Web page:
With high-quality content and a bit of luck, you should rank for branded keywords. For example, this Hotjar article ranks for keywords related to FullStory.

Don’t bother doing comparison articles for less popular competitors. The search volume won’t justify the amount of work done.

Keyword examples:

‘(Product) review’

‘(Product) alternative(s)’

‘(Product B) vs. (Product A)’

Content examples:

#3. Product/feature/service-based keywords

End-result: Get MQLs

Monthly search volume: Depends on the industry

Conversion rate potential: Medium to high

Content type: Landing pages and blog posts

Especially lucrative for: Professional services, SaaS and online tools

These are keywords that revolve around a product or a service that people search for. Taking advantage of these keywords has made behemoths out of startups.

According to Ahrefs’ estimations, Canva receives around 14.5 million monthly visits through its product landing pages alone, and the real traffic may be around 3x this amount or more:


Sabba Keynejad, co-founder of VEED, also stated that VEED used product landing pages to grow their customer base quickly on a shoestring budget:

Over the space of 4 months, these (product) pages went from 0 hits to over 20,000 collectively. I would recommend getting them started asap as you will benefit from the traffic later. It will take about 3-5 months for effects to fully kick in.

Delegate an hour or two per day to creating these landing pages.

How do I find topics to write about?

Look inwards. No, seriously.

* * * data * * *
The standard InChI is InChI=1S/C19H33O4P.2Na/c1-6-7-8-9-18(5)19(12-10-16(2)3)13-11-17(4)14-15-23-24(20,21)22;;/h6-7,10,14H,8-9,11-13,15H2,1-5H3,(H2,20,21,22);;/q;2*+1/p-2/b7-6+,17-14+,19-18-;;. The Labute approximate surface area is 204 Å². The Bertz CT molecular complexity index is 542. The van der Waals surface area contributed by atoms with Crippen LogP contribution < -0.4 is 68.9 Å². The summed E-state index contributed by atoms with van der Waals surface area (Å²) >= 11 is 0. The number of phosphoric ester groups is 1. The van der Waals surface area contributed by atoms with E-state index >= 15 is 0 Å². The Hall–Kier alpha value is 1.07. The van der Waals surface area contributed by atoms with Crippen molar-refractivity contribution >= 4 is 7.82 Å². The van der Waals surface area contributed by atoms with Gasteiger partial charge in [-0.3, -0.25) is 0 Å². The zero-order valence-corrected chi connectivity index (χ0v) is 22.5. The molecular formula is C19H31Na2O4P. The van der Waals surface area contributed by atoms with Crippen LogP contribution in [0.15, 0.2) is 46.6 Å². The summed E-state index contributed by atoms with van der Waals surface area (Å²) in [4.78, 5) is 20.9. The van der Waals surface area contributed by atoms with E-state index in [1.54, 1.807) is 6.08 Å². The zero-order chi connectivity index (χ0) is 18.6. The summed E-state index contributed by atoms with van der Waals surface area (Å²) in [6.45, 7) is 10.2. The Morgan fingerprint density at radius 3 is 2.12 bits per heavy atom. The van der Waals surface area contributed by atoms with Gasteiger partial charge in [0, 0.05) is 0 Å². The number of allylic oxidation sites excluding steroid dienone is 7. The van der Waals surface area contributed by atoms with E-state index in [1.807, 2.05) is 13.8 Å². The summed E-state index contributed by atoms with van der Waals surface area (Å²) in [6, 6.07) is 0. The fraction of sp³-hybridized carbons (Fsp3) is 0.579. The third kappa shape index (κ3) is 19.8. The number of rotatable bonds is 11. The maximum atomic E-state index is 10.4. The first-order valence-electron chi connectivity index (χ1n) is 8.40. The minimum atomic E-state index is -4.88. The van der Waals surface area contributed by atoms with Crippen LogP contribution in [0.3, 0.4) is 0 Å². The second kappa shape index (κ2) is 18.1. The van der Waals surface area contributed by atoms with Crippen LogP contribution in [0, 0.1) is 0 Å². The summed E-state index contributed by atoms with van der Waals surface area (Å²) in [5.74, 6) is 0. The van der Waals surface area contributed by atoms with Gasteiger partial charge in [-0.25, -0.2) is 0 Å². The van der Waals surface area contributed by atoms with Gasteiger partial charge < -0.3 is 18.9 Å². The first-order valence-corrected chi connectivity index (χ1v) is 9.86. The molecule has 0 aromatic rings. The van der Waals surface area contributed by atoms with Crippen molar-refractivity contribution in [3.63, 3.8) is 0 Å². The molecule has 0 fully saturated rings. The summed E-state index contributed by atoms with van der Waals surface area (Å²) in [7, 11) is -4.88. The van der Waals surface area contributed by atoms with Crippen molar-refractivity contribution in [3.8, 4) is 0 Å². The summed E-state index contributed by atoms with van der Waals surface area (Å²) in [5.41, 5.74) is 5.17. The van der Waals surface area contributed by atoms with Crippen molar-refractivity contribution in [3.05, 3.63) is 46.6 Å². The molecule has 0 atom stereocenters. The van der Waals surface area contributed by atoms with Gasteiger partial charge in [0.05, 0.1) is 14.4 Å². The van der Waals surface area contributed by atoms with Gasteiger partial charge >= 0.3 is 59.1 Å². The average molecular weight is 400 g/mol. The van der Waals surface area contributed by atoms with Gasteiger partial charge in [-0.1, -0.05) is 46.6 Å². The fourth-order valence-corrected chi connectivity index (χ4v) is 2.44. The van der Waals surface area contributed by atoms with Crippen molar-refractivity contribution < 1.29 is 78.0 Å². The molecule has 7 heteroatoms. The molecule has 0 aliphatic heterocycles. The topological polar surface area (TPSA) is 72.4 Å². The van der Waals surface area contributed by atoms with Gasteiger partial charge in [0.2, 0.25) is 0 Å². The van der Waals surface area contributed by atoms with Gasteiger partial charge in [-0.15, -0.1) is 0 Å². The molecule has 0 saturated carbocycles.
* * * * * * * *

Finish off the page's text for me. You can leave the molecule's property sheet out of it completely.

Make a list of your product features based on what people search for. This means that if you gave your social media scheduler some fancy name, you’ll have to bite the bullet and create landing pages that target the generic keywords that people enter on Google when looking for a social media scheduling tool.

If you offer professional services and looking to get local clients through SEO, make sure to create landing pages targeting locally-based queries, such as 'Wellness studio in Shoreditch'. Alongside working on your local SEO through setting up a map listing and getting reviews, you'd be surprised by how much search traffic you could get through ranked content.

At the same time, you can also review close competitors and see how they’ve named their features. If they are SEO-savvy, there is a chance that they are targeting the same keywords as you.

Finally, make sure that you also make a list of various synonyms and target them with separate landing pages. In the screenshot above, notice how Canva has landing pages that target similar keywords, namely color palette generator and color wheel.

Even if they are closely related, they are still two distinct phrases that warrant separate landing pages.

Some companies also target ‘... template’ keywords through a downloadable asset. Always make sure to gate these behind an email subscription form to get email subscribers.

Keyword examples:

'Yoga studio Manhattan'

‘Color palette generator’

‘Meme generator’

‘Video editor’

‘YouTube cutter’

‘Text transcription’

‘CV maker’

Note: Feature-based keywords include what the actual features are and what they do. For example, a text transcription app could target terms like ‘text transcription’ or even ‘transcribe text’.

Content examples:

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#4. Product listicle keywords

End-result: Get MQLs

Monthly search volume: Medium to high

Conversion rate potential: Medium

Content type: Blog posts

Especially lucrative for: Products, SaaS and online tools

These are keywords searched for by those looking for tools in a certain category. They do not convert as well as competitor comparison but garner more search traffic — often enough to compensate for the lower conversion rates.

In the SaaS industry, these keywords tend to be dominated by Product Hunt, Capterra, and G2 with subpar landing pages that either don’t provide enough useful information or don’t have relevant products. For example, this landing page ranks on the first page for ‘workforce management software’. Meh.


Cut through the noise by providing long-form content that addresses your buyer persona directly (e.g., including a section of your content about managers if they’re your target audience) and their pains. Make sure that the top pick is always your product 😉.